A public key certificate is a digitally signed document that validates the sender’s identity and authorization. It employs a cryptographic framework that associates a public key with a specific entity, such as a user or organization. A trustworthy third party known as a certification authority creates and issues the digital document.
Public key certificates, also known as digital certificates, contain the public key, the owner’s identifying information, and the name of the issuing certificate authority (CA). A trusted third party, the CA, generates digital certificates that validate the identity of parties in an information exchange over the internet. A digital certificate provides assurance of a person’s identity, and the CA establishes that assurance by validating the identity of the person who requests the certificate.
Public key certificates form a part of a public key infrastructure (PKI) system that uses encryption technology to secure messages and data. A public key certificate uses a pair of encryption keys, one public and one private. The public key is made available to anyone who wants to verify the identity of the certificate holder, while the private key is a unique key that is kept secret.
This enables the certificate holder to digitally sign documents, emails and other information without a third party being able to impersonate them. The four main components of PKI are public key encryption, trusted third parties such as the CA, the registration authority and the certificate database or store.
There are different types of public key certificates for different functions, such as authorization for a specific type of action. The following are common fields found in digital certificates:
- Serial number. This number distinguishes the certificate from other certificates.
- Algorithm information. The issuer uses this algorithm to sign the certificate.
- Issuer. This is the name of the CA that issued the certificate.
- Validity period of the certificate. These are the start and end dates that define when the certificate is valid.
- Subject distinguished name. This is the name of the identity to which the certificate is issued.
- Subject public key information. This is the public key that is associated with the identity.
What Are The Different Types of Certificates?
Transport Layer Security/Secure Sockets Layer (TLS/SSL) certificates. These certificates are the core of the transport layer security (TLS) protocol, which is an updated version of SSL. These digital files contain a public encryption key that is used to validate server identity and a digital signature to ensure the integrity and the source of data and other information transmitted online. These certificates facilitate the exchange of encryption keys between web servers and browsers, which enable a secured connection.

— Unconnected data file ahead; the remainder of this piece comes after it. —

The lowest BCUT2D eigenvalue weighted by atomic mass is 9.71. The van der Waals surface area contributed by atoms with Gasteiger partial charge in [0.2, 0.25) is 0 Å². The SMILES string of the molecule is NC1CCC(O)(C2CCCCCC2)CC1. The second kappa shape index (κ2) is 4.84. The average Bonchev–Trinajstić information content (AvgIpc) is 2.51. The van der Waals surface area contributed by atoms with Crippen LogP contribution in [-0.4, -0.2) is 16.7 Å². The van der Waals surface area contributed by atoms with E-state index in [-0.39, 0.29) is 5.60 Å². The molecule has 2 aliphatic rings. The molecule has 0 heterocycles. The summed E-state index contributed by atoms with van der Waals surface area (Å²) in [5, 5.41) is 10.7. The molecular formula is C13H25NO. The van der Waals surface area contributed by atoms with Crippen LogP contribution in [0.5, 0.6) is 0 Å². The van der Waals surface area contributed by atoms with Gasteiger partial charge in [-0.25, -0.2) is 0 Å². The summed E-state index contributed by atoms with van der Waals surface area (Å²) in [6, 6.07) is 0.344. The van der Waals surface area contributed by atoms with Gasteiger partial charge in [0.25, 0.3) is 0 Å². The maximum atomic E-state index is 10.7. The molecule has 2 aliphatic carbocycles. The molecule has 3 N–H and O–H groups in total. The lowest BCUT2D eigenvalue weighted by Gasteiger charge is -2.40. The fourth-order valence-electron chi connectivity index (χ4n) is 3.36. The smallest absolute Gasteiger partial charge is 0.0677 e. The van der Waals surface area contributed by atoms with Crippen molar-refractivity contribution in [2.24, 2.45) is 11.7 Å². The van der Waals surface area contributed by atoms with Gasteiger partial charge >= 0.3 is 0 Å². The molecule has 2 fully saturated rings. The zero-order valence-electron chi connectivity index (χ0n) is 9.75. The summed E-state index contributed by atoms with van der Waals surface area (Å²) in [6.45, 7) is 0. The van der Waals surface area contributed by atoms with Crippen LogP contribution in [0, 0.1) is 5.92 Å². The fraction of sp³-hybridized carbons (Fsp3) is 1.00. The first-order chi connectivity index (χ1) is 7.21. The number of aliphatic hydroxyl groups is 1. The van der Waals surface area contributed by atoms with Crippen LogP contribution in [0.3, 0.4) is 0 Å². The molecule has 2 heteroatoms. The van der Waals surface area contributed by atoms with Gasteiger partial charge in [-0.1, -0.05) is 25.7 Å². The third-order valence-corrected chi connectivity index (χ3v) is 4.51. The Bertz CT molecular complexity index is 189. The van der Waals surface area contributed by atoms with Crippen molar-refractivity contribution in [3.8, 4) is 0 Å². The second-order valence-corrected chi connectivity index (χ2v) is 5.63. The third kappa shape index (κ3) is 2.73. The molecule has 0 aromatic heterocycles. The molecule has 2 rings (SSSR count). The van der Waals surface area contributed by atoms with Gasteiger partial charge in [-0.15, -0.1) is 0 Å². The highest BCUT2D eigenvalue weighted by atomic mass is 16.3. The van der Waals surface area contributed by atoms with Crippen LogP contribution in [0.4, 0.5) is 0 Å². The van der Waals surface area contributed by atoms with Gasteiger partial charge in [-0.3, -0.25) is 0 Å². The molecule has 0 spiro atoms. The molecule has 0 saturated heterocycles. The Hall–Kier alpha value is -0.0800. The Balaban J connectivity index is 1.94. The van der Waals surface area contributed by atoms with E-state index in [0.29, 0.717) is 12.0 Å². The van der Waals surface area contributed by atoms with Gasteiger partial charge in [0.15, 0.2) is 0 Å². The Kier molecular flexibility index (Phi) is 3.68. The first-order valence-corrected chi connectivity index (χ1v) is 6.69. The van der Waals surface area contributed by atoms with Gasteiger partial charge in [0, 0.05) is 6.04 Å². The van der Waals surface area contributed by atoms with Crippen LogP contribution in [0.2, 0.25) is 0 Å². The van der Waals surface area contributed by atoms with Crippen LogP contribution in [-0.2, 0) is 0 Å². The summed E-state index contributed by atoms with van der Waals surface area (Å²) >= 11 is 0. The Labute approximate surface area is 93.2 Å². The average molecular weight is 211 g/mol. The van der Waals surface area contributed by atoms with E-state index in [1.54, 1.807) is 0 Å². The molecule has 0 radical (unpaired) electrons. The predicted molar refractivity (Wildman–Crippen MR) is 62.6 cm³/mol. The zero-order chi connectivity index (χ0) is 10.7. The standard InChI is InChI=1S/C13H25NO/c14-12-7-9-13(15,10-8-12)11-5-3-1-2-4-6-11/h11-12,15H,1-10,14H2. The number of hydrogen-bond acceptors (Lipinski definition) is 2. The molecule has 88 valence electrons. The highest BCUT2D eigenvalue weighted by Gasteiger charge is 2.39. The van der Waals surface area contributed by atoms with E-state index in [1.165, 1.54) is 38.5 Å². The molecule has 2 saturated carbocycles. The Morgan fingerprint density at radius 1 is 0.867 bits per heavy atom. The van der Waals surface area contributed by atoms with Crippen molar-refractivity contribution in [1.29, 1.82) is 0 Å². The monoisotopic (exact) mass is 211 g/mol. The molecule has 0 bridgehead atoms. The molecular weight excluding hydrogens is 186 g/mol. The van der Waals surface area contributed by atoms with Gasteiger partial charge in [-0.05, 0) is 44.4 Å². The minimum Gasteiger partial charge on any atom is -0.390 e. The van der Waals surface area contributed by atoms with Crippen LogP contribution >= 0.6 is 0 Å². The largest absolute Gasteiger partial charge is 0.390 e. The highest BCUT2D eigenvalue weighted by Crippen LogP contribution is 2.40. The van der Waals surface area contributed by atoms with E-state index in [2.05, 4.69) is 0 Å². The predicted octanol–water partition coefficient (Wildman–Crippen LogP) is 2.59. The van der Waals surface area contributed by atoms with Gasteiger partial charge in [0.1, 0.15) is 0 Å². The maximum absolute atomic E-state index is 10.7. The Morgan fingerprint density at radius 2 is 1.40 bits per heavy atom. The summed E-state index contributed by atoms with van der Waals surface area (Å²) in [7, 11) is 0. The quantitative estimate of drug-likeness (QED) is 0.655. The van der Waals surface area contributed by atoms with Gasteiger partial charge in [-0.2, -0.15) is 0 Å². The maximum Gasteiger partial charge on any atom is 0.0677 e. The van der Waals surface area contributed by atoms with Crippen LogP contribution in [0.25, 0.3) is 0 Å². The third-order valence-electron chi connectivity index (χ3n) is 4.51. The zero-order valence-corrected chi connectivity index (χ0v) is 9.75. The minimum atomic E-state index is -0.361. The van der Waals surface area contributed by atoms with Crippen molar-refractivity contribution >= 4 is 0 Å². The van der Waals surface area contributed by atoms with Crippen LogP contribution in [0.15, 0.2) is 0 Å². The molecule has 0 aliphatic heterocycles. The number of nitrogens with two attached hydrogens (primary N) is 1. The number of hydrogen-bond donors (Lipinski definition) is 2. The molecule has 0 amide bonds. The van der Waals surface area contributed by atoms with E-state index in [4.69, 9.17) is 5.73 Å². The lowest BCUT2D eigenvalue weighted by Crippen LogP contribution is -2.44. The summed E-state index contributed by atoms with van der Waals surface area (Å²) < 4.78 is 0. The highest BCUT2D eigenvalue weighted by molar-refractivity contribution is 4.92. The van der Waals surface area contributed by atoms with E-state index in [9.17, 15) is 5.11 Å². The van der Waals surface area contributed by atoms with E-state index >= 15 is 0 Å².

The chain of trust, trust path or trust chain is a sequence of certificates that a web browser must traverse to verify that a particular website is authentic and, therefore, secure. A chain of trust typically includes a root certificate, an intermediate certificate and a leaf certificate.
There are multiple types of TLS/SSL certificates:
- Domain validation (DV) certificates. These certificates are typically the most basic and most affordable type of certificate web browsers trust. DV certificates require that the domain name of an organization is verified by the issuing CA before they are issued. These certificates can be issued within minutes and do not require the website owner to prove their identity. When a browser sees a DV certificate, it trusts that the owner of the domain is indeed the owner of the certificate and that the certificate is only meant for that specific domain.
- Organization validation (OV) certificates. An OV certificate is one of the ways that organizations can be validated for quality assurance through a formal and accredited process. Organization validation is a process of validating the identity of the root certificate authority, followed by a validation of the business or organization requesting the certificate.
- Individual validation (IV) certificates. These are certificates that are issued to individuals — not organizations — making them popular choices among consumers, particularly for securing email.
- Extended validation (EV) certificates. These certificates are issued after an extensive vetting process by both a CA and the CA’s reputation partners. Under the EV guidelines established by the CA/Browser Forum, in addition to meeting the validity requirements, the applicant must submit proof of their identity, and the organization must pass an independent audit. The combination of these factors helps to provide an extra layer of trust in the identity of the site owner. Companies issuing EV certificates are also required to pass an independent audit.
While less common than server certificates, client certificates authenticate the identity of the user who wants to connect to a TLS service, rather than a device seeking a connection.
Email certificate. Secure/Multipurpose Internet Mail Extensions (S/MIME) is a standard for sending encrypted email. RSA Security created it to resolve the problem of sending encrypted emails without the need to exchange a public key. It is commonly used within an organization that has its own CA.
EMV certificate. EMV payment cards have an embedded microchip containing a card issuer certificate. The embedded microchip enables the EMV payment card to generate a unique code for each transaction. EMV stands for Europay, MasterCard and Visa, the organizations that constitute the certificate authority.
Code-signing certificate. Code-signing certificates are used in software development and IT operations to digitally sign the software or firmware of an application or device. This provides recipients with assurance about who created the code and the integrity of the code.
Root certificate. A root certificate is a digital certificate that is used to sign other digital certificates. It is sometimes referred to as a trust anchor because it is at the top of a hierarchy of digital certificates that are used to verify other digital certificates. The hierarchy starts with a root certificate, which is the highest level of certificate. The root certificate is verified by a second-level certificate, which is verified by a third-level certificate, and so on.
Intermediate certificate. The intermediate certificate is used to sign other certificates and is best used as a bridge between a root CA and a subordinate CA. An intermediate certificate is used to sign end-user certificates that a website or a local server uses. The root certificates verify the identity of the intermediate certificate, which in turn verifies the end-user certificates.